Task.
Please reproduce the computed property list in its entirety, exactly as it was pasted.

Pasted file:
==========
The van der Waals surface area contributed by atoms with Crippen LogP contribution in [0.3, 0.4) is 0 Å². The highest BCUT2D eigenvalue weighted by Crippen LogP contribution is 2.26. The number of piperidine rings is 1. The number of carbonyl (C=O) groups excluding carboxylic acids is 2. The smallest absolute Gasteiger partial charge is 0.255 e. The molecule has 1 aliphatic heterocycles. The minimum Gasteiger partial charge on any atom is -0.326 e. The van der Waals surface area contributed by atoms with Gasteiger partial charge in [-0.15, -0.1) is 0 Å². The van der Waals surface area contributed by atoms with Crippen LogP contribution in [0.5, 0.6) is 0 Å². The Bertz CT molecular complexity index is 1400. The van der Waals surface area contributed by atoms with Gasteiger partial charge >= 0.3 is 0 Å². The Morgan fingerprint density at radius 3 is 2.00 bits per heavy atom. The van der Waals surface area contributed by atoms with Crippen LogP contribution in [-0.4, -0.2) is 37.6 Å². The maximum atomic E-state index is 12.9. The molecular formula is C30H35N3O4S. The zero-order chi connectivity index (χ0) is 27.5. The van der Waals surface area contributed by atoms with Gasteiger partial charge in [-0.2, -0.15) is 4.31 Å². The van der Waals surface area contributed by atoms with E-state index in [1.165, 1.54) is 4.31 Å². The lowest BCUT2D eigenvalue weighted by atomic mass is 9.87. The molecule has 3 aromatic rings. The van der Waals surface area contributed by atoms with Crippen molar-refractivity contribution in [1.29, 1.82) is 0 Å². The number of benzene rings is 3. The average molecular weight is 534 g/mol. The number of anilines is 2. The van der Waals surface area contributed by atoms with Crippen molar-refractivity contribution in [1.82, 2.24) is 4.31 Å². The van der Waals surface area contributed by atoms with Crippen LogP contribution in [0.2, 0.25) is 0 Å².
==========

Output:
The van der Waals surface area contributed by atoms with Crippen LogP contribution in [0.3, 0.4) is 0 Å². The highest BCUT2D eigenvalue weighted by Crippen LogP contribution is 2.26. The number of piperidine rings is 1. The number of carbonyl (C=O) groups excluding carboxylic acids is 2. The smallest absolute Gasteiger partial charge is 0.255 e. The molecule has 1 aliphatic heterocycles. The minimum Gasteiger partial charge on any atom is -0.326 e. The van der Waals surface area contributed by atoms with Gasteiger partial charge in [-0.15, -0.1) is 0 Å². The van der Waals surface area contributed by atoms with Crippen LogP contribution in [0.5, 0.6) is 0 Å². The Bertz CT molecular complexity index is 1400. The van der Waals surface area contributed by atoms with Gasteiger partial charge >= 0.3 is 0 Å². The Morgan fingerprint density at radius 3 is 2.00 bits per heavy atom. The van der Waals surface area contributed by atoms with Crippen LogP contribution in [-0.4, -0.2) is 37.6 Å². The maximum atomic E-state index is 12.9. The molecular formula is C30H35N3O4S. The zero-order chi connectivity index (χ0) is 27.5. The van der Waals surface area contributed by atoms with Gasteiger partial charge in [-0.2, -0.15) is 4.31 Å². The van der Waals surface area contributed by atoms with E-state index in [1.165, 1.54) is 4.31 Å². The lowest BCUT2D eigenvalue weighted by atomic mass is 9.87. The molecule has 3 aromatic rings. The van der Waals surface area contributed by atoms with Crippen molar-refractivity contribution in [1.29, 1.82) is 0 Å². The number of benzene rings is 3. The average molecular weight is 534 g/mol. The number of anilines is 2. The van der Waals surface area contributed by atoms with Crippen molar-refractivity contribution in [1.82, 2.24) is 4.31 Å². The van der Waals surface area contributed by atoms with Crippen LogP contribution in [0.2, 0.25) is 0 Å².